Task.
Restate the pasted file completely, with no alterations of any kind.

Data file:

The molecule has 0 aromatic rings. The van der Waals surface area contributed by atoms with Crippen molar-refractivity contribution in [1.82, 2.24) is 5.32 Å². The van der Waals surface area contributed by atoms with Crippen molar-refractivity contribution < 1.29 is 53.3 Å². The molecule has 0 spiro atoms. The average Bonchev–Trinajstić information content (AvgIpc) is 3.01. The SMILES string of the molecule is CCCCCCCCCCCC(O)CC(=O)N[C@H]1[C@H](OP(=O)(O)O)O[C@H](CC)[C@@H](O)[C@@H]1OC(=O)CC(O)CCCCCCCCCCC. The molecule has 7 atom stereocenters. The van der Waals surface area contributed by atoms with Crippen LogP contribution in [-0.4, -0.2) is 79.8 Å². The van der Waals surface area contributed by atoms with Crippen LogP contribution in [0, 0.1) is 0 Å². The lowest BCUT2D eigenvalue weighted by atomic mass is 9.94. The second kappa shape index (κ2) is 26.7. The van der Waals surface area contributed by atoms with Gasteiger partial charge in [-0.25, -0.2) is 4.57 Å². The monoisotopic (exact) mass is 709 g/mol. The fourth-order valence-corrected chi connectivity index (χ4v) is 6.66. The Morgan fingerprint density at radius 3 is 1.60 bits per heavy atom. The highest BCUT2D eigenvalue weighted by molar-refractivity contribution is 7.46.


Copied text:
The molecule has 0 aromatic rings. The van der Waals surface area contributed by atoms with Crippen molar-refractivity contribution in [1.82, 2.24) is 5.32 Å². The van der Waals surface area contributed by atoms with Crippen molar-refractivity contribution < 1.29 is 53.3 Å². The molecule has 0 spiro atoms. The average Bonchev–Trinajstić information content (AvgIpc) is 3.01. The SMILES string of the molecule is CCCCCCCCCCCC(O)CC(=O)N[C@H]1[C@H](OP(=O)(O)O)O[C@H](CC)[C@@H](O)[C@@H]1OC(=O)CC(O)CCCCCCCCCCC. The molecule has 7 atom stereocenters. The van der Waals surface area contributed by atoms with Crippen LogP contribution in [-0.4, -0.2) is 79.8 Å². The van der Waals surface area contributed by atoms with Crippen LogP contribution in [0, 0.1) is 0 Å². The lowest BCUT2D eigenvalue weighted by atomic mass is 9.94. The second kappa shape index (κ2) is 26.7. The van der Waals surface area contributed by atoms with Gasteiger partial charge in [-0.25, -0.2) is 4.57 Å². The monoisotopic (exact) mass is 709 g/mol. The fourth-order valence-corrected chi connectivity index (χ4v) is 6.66. The Morgan fingerprint density at radius 3 is 1.60 bits per heavy atom. The highest BCUT2D eigenvalue weighted by molar-refractivity contribution is 7.46.